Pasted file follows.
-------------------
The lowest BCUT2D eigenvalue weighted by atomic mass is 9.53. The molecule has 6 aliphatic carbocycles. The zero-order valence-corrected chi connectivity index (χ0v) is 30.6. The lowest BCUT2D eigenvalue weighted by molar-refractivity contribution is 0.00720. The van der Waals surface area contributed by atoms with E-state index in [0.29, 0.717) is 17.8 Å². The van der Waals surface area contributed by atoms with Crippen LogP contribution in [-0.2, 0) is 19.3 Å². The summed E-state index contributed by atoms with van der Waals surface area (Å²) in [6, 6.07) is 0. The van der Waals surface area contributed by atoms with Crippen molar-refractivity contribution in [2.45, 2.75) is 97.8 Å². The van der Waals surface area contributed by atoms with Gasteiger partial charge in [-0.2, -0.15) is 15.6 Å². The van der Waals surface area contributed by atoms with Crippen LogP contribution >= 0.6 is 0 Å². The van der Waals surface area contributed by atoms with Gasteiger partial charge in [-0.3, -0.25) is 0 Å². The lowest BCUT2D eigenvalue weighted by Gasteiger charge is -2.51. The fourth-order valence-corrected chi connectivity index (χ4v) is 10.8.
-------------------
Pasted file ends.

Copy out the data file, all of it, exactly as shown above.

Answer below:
The lowest BCUT2D eigenvalue weighted by atomic mass is 9.53. The molecule has 6 aliphatic carbocycles. The zero-order valence-corrected chi connectivity index (χ0v) is 30.6. The lowest BCUT2D eigenvalue weighted by molar-refractivity contribution is 0.00720. The van der Waals surface area contributed by atoms with E-state index in [0.29, 0.717) is 17.8 Å². The van der Waals surface area contributed by atoms with Crippen LogP contribution in [-0.2, 0) is 19.3 Å². The summed E-state index contributed by atoms with van der Waals surface area (Å²) in [6, 6.07) is 0. The van der Waals surface area contributed by atoms with Crippen molar-refractivity contribution in [2.45, 2.75) is 97.8 Å². The van der Waals surface area contributed by atoms with Gasteiger partial charge in [-0.2, -0.15) is 15.6 Å². The van der Waals surface area contributed by atoms with Crippen LogP contribution >= 0.6 is 0 Å². The van der Waals surface area contributed by atoms with Gasteiger partial charge in [-0.3, -0.25) is 0 Å². The lowest BCUT2D eigenvalue weighted by Gasteiger charge is -2.51. The fourth-order valence-corrected chi connectivity index (χ4v) is 10.8.